BOB GARFIELD: Ronnie Biggs, a fugitive who escaped jail in the United Kingdom nearly 30 years ago for his part in the famous Great Train Robbery has been flown back to Britain from Brazil where he had been on the run. As a 71 year old in poor health, Biggs now has to serve out the remaining 28 years of his prison sentence.
BROOKE GLADSTONE:It wasn't British detectives who tracked Biggs down and brought him home nor was it the government but a tabloid newspaper. This is the latest of a series of cases in which Britain's popular papers have shown their power goes beyond mere news reporting. Our correspondent in London, Gareth Mitchell, takes a look at tabloid newspaper culture in the UK.
GARETH MITCHELL: The tabloid which spends a pile of money flying Ronnie Biggs home is the Sun Newspaper, one of the UK's most popular dailies. The Sun was delighted with all the publicity in getting such a scoop, but such checkbook journalism could be in breach of regulations set down by the newspaper industry's self-regulatory body, the Press Complaints Commission or P.C.C. The Commission's director is Guy Black.
GUY BLACK: The code that we operate deals with one specific aspect of checkbook journalism; that is payment to either convicted criminals or their associates for stories. Editors themselves have judged it unethical to pay criminals unless there is a public interest in the story that they obtain by payment.
GARETH MITCHELL: The Sun insists that bringing a convicted criminal back home to face justice is in the public interest, and it only opened its checkbook to pay Biggs' expenses. But the Press Complaints Commission has no legal powers anyway as the press industry's own regulator. It can merely require offenders to print an apology in a prominent place. The P.C.C.'s code was drawn up in 1991 as an attempt to keep a check on reckless journalism whilst also maintaining a free press. Guy Black is convinced that the code, despite some inevitable imperfections, works.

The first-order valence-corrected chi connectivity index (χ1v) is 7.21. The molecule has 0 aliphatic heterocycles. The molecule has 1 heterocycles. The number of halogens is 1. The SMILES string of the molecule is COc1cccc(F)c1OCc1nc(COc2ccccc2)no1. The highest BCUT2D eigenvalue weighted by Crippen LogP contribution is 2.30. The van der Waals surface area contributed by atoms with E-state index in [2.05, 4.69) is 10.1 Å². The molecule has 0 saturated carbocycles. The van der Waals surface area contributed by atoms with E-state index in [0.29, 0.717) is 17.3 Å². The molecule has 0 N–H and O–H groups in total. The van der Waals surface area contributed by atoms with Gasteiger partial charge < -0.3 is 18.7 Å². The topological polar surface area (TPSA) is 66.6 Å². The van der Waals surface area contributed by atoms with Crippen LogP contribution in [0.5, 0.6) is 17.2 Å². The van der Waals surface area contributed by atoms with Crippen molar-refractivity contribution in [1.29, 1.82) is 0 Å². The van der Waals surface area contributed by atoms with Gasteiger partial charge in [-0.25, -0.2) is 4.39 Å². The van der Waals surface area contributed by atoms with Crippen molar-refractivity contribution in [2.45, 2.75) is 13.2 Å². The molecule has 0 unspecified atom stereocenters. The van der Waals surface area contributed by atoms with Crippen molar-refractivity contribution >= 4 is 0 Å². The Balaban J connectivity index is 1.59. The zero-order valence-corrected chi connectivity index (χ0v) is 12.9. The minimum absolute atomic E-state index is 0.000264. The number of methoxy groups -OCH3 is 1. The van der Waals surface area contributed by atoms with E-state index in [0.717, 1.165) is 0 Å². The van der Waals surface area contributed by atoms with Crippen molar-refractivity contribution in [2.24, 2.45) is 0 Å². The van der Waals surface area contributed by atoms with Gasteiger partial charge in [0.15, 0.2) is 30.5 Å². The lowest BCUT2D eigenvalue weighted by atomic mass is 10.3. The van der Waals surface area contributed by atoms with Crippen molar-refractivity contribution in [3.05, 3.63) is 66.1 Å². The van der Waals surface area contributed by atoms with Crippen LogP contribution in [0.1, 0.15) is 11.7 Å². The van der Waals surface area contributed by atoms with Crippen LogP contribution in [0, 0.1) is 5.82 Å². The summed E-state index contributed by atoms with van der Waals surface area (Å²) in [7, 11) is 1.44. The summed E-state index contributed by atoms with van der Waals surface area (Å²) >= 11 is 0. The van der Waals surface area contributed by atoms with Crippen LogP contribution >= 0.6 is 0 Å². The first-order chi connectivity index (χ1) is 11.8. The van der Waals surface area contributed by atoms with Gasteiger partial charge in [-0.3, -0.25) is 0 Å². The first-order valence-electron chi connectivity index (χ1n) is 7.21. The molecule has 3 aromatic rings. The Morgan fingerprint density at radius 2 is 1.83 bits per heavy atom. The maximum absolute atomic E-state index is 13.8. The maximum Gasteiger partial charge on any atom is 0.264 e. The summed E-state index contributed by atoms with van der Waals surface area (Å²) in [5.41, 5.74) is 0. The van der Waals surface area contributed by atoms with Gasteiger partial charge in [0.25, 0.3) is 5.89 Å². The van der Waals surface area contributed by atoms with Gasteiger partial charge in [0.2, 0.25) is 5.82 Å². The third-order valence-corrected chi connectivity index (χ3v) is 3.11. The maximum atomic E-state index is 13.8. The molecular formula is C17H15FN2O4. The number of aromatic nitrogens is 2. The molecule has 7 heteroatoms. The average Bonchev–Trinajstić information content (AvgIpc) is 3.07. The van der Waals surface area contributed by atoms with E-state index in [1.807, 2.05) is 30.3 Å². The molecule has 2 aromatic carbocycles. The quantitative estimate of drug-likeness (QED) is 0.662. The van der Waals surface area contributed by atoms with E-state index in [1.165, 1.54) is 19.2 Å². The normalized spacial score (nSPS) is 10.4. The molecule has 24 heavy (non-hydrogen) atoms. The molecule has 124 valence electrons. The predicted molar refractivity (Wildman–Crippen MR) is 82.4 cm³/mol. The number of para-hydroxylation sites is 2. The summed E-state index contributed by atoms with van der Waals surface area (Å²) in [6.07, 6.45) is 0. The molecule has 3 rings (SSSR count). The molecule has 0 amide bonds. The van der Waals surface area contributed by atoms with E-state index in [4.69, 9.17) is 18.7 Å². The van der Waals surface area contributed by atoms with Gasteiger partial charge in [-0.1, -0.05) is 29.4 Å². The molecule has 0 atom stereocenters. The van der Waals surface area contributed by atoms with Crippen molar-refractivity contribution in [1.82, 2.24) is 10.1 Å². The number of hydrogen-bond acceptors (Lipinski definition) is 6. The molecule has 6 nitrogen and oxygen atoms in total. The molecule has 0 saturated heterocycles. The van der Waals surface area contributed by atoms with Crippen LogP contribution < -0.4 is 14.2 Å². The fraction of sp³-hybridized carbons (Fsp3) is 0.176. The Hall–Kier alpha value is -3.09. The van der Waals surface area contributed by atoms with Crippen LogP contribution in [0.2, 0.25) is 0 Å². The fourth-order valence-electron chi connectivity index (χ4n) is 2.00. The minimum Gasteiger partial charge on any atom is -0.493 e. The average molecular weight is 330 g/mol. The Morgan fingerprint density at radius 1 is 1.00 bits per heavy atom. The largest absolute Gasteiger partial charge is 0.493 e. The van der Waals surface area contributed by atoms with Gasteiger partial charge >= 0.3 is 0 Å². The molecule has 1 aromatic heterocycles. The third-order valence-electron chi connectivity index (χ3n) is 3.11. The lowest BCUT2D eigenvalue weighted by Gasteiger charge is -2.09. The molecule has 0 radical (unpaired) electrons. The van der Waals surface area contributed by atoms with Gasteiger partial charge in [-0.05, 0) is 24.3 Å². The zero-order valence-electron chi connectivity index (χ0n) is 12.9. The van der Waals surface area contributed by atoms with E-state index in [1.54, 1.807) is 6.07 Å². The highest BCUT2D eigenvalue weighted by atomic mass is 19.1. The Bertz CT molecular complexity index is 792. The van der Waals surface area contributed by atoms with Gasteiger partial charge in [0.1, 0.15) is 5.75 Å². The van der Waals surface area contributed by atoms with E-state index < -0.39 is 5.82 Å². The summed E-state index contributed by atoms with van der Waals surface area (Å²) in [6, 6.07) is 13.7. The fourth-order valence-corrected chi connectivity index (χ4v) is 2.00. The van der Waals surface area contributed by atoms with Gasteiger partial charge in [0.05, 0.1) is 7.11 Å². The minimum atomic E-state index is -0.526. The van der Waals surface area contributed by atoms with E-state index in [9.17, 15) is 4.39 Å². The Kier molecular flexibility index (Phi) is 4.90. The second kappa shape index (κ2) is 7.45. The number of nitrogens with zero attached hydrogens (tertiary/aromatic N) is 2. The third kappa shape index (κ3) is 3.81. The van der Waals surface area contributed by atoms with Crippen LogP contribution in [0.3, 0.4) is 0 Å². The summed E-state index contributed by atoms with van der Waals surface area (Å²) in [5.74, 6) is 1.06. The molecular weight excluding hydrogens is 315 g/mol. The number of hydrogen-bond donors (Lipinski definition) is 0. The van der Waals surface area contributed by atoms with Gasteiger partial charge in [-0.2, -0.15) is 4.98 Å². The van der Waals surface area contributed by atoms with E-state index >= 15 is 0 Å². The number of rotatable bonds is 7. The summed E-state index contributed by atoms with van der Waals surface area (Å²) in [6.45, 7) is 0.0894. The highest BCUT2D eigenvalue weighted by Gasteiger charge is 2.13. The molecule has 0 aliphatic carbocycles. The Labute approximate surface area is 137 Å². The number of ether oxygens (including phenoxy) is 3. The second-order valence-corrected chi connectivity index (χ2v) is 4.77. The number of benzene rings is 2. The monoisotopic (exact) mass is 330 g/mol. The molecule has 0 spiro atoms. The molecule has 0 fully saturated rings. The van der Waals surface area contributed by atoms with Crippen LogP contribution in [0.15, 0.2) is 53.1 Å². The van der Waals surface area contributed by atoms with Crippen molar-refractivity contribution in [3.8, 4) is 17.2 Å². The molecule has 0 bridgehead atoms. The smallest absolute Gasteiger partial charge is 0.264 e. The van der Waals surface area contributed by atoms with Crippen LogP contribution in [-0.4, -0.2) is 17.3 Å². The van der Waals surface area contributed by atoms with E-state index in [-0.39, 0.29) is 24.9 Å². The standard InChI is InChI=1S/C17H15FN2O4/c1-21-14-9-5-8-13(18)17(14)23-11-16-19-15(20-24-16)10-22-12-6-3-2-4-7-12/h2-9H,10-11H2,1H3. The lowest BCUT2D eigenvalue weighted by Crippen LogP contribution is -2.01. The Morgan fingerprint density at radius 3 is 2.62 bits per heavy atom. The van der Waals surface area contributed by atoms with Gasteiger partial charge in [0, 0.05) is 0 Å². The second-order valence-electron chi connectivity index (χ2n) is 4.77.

GUY BLACK: I think, you know, it's not perfect by any stretch of the imagination. Probably some thing, things to do with a free press never should be perfect. A free press is always going to have rough edges, a bit like democracy itself. But there's no doubt that standards have been raised. The sort of intrusions into individual privacy that we saw 15 years ago have disappeared completely. That sort of behavior is unimaginable these days.
GARETH MITCHELL: There may be more fair play within the industry these days, but tabloid journalists are no less hungry for big stories. The News of the World, one of Britain's oldest newspapers but in its modern form a punchy, campaigning weekly tabloid, famously lifted the lid on a scandal involving a member of Britain's Royal Family a few weeks ago. Sophie Wessex, married to Prince Edward, the Queen's son, ran a successful public relations company in London. The News of the World suspected that Sophie Wessex was using her royal status to drum up business for the firm. The paper dispatched a reporter masquerading as a wealthy potential client to arrange a meeting with the young royal and her business partner. News of the World executive editor Robert Warren.